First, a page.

Not long ago a friend of mine had a baby. As I stared into the window at the rows of infants lying in their bassinettes, I was struck with how similar they looked. Yes, some had dark hair, some curly hair, and some had no hair at all. Some were larger or weighed a bit more than others, but mostly they were all pretty much the same. What would they be like, I asked myself, if they came back as adults for a reunion? What would we find?
Both research and commonsense tells us that we'd find that some people took life by its tail and made the most of it. Some would be successes in business or art. Others would be exceptional parents, teachers, lawyers, nurses, etc. Statistics also tell us that we'd find others whose futures had taken quite a different turn. Some would have addictions to drugs or alcohol. Others somehow would just be unable to make their lives work.
I started to think about what caused these incredibly varied outcomes: How could all these children who started out so equal have ended up so differently? Oh, I suppose some of the discrepancy could be passed off to genetics, but what about the rest? Did a fairy fly through the room with magic dust and sprinkle some but not others? No, not unless reality was created by Walt Disney.
In the last 25 years of my working with people in my therapy practice and as a parent educator, I�ve discovered that the single most important factor that determines whether children grow up to be happy and successful is their self-esteem. A child�s self-esteem affects every area of her existence�from the friends she chooses, to how well she does in school, to what kind of job she pursues, to even the person she chooses to marry. But what exactly is this illusive, intangible thing called self-esteem?
Defined simply, self-esteem is the sense of being lovable and capable. When these two qualities are in sync, a child has high self-esteem. Children need first to know that they are loved and accepted for who they are. Then, with this as a basis, their natural impulse is to take that love and learn to contribute it to the world in constructive ways. It�s not hard to see that self-esteem is the best gift you can give your children.
As you work to give your child this marvelous gift, the most important thing to understand is this: Self-esteem evolves in kids primarily through the quality of our relationships with them. For the first several years of their lives you are their major influence. Later on, teachers and friends come into the picture. But especially at the beginning, you�re it with a capital I.
We Are Mirrors for Our Kids
Because children see parents as authority figures, they think that the way you treat them is the way they deserve to be treated: �What you say about me is what I am,� is a literal truth to your child. Consequently, when children are treated with respect, they conclude that they deserve respect and, hence, develop self-respect. When children are treated with acceptance, they develop self-acceptance; when they are cherished, they conclude that they deserve to be loved and they develop self-esteem. Conversely, if they are mistreated or abused, they conclude that they deserve that, too.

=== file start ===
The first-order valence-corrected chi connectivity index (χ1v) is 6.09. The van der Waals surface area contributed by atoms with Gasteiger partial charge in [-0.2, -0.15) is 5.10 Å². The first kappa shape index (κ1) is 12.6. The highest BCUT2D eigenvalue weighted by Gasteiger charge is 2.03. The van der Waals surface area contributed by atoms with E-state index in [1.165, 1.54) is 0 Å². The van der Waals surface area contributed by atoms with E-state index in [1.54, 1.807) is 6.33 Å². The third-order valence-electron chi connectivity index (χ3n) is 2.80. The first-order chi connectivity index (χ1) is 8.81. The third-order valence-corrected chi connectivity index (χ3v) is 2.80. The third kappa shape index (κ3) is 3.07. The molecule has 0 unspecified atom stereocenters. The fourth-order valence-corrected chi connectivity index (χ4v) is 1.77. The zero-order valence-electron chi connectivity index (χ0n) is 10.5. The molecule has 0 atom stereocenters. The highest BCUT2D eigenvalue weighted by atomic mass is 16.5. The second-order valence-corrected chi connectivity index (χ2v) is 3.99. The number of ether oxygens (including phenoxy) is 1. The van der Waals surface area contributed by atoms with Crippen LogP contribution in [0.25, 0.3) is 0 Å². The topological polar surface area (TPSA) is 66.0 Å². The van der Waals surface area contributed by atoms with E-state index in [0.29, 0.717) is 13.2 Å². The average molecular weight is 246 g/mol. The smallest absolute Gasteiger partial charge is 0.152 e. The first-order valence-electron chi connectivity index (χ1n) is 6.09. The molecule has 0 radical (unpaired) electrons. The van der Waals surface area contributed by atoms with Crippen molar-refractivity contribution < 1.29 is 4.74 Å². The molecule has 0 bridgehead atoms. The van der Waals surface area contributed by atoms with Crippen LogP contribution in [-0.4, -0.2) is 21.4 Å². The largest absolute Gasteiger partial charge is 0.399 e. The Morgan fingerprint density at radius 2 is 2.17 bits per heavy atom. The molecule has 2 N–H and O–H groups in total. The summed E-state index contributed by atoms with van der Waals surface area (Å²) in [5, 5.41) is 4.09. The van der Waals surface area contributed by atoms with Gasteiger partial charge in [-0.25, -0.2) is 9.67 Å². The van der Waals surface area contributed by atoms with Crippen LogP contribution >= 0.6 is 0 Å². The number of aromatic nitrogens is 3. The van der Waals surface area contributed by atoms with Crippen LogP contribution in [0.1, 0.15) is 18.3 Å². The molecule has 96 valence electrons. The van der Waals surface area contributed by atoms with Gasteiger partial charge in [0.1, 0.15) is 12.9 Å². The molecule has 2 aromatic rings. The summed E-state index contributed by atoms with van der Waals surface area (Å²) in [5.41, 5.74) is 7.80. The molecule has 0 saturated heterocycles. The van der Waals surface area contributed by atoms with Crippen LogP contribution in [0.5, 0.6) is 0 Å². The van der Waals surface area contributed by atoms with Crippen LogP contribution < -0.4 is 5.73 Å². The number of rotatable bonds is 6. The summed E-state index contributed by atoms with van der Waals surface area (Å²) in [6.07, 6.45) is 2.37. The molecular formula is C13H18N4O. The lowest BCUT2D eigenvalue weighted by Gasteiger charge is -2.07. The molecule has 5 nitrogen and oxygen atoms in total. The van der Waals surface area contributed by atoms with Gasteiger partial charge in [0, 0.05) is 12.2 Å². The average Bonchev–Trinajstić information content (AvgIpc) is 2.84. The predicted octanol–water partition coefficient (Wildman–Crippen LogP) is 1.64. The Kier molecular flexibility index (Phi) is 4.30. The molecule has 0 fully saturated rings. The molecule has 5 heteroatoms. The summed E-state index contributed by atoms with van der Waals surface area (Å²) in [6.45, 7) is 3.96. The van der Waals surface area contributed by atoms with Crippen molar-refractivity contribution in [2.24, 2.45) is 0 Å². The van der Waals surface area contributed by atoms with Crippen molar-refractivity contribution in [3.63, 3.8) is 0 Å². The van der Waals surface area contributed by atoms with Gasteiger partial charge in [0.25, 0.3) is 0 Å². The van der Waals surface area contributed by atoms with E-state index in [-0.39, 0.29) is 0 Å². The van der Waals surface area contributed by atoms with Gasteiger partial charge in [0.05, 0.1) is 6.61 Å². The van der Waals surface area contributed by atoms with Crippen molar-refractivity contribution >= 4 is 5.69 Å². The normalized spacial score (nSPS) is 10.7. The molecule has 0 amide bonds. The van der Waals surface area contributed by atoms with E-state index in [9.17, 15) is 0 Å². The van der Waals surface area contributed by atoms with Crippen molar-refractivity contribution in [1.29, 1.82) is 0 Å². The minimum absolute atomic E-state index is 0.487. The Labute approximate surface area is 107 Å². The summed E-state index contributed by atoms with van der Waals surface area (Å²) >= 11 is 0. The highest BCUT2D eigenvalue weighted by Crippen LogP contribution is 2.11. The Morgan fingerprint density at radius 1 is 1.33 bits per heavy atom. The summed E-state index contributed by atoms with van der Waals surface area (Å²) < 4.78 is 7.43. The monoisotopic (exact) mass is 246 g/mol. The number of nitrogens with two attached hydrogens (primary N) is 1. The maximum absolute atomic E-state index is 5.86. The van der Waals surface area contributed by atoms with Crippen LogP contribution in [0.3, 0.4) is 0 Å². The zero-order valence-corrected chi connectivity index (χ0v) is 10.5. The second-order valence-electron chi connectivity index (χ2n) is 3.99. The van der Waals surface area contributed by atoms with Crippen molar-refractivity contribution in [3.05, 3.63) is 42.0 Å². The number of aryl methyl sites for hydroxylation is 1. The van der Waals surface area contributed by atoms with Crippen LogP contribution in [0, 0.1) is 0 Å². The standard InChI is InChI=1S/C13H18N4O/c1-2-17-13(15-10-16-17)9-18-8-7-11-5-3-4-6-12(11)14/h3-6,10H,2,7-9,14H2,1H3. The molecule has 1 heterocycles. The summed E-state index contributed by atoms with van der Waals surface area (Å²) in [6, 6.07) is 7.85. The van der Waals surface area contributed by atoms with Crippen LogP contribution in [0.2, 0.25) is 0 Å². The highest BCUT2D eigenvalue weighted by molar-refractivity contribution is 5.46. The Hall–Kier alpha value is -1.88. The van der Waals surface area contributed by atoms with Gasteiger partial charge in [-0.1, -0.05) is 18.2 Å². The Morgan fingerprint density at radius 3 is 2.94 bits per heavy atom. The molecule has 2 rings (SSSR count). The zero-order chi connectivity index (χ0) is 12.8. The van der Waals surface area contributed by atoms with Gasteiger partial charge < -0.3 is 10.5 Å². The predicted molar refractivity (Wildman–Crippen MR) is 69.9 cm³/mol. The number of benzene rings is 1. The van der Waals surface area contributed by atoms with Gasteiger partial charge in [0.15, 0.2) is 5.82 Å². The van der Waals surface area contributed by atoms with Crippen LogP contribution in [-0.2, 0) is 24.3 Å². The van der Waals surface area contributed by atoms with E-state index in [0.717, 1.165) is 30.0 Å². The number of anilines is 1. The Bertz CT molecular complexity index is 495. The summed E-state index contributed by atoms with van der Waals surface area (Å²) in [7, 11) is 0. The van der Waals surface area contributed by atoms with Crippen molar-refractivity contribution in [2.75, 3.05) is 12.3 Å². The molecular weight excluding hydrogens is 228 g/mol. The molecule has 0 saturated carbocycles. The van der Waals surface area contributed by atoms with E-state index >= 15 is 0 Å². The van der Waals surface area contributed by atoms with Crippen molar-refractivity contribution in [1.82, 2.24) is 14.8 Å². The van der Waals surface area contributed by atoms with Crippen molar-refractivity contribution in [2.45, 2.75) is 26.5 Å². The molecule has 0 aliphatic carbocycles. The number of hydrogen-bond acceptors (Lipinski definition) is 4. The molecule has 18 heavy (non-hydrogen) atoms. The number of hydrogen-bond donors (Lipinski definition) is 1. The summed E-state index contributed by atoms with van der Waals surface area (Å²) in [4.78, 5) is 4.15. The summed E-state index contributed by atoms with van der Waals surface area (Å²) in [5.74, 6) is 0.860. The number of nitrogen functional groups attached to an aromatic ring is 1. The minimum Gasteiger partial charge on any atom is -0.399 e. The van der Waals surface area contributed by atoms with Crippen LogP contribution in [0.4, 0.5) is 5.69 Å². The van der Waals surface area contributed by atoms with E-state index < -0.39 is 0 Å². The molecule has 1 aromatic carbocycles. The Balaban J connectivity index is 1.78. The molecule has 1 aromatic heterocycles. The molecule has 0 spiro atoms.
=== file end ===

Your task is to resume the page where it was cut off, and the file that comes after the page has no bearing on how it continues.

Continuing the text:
Parents are, in effect, mirrors: What we reflect back to our kids becomes the basis for their self-image, which in turn influences all areas of their lives. To put it another way, who our children are is not nearly as important as who they think they are.
Shower Your Children with Love
Conveying our love to our children is priority number one in building a healthy sense of self-esteem in our children. It needs to come before any other aspect of the parenting process, such as, setting limits or correcting behavior. Your kids need to know, first and foremost that no matter what they do, while you may not like or approve of their actions, you continue to love them.
Children need tangible demonstrations of your love. They, like adults, need to be told directly and often, �I love you.� I�ve never had anyone come up to me at the end of a parenting seminar and say, �Could you please tell my husband to stop telling me he loves me?� We can never hear "I love you" too often. Our children don�t automatically feel loved simply because they are part of a family.
Your unconditional love needs to be the basis of your relationship with your children. Unconditional love is loving your kids for who they are, not for what they do. Our kids shouldn�t have to earn our love, acceptance, or respect. It is their birthright and should be given freely.
Unconditional love requires loving your kids regardless of what you expect them to be and, most difficult, no matter how they act. By this I don�t mean that we like or accept inappropriate behavior, but with unconditional love we love the child even at those times when we dislike what he or she does.
I�m not going to pretend that this is easy. It isn�t. Unconditional love isn�t something you will achieve every minute of every day. But, it is the thought we must hold in our hearts every single day. The underlying message of unconditional love is, �I love you no matter what you do. I am committed to you 100 percent, and will be here for you through thick or thin.� These kinds of messages are surefire builders of healthy self-esteem.
About the author:
Stephanie is an acclaimed speaker and author. She speaks from experience. Stephanie is the �go to� expert for those who seek to create quality driven lives. She is the author of Chicken Soup for the Soul�s Life Lessons for Women: 7 Essential Ingredients for a Balanced Life, If Not Now, When? Reclaiming Ourselves at Midlife and Life Coaching for Parents: Six Weeks to Sanity. For more information please visit her website: http://www.stephaniemarston.com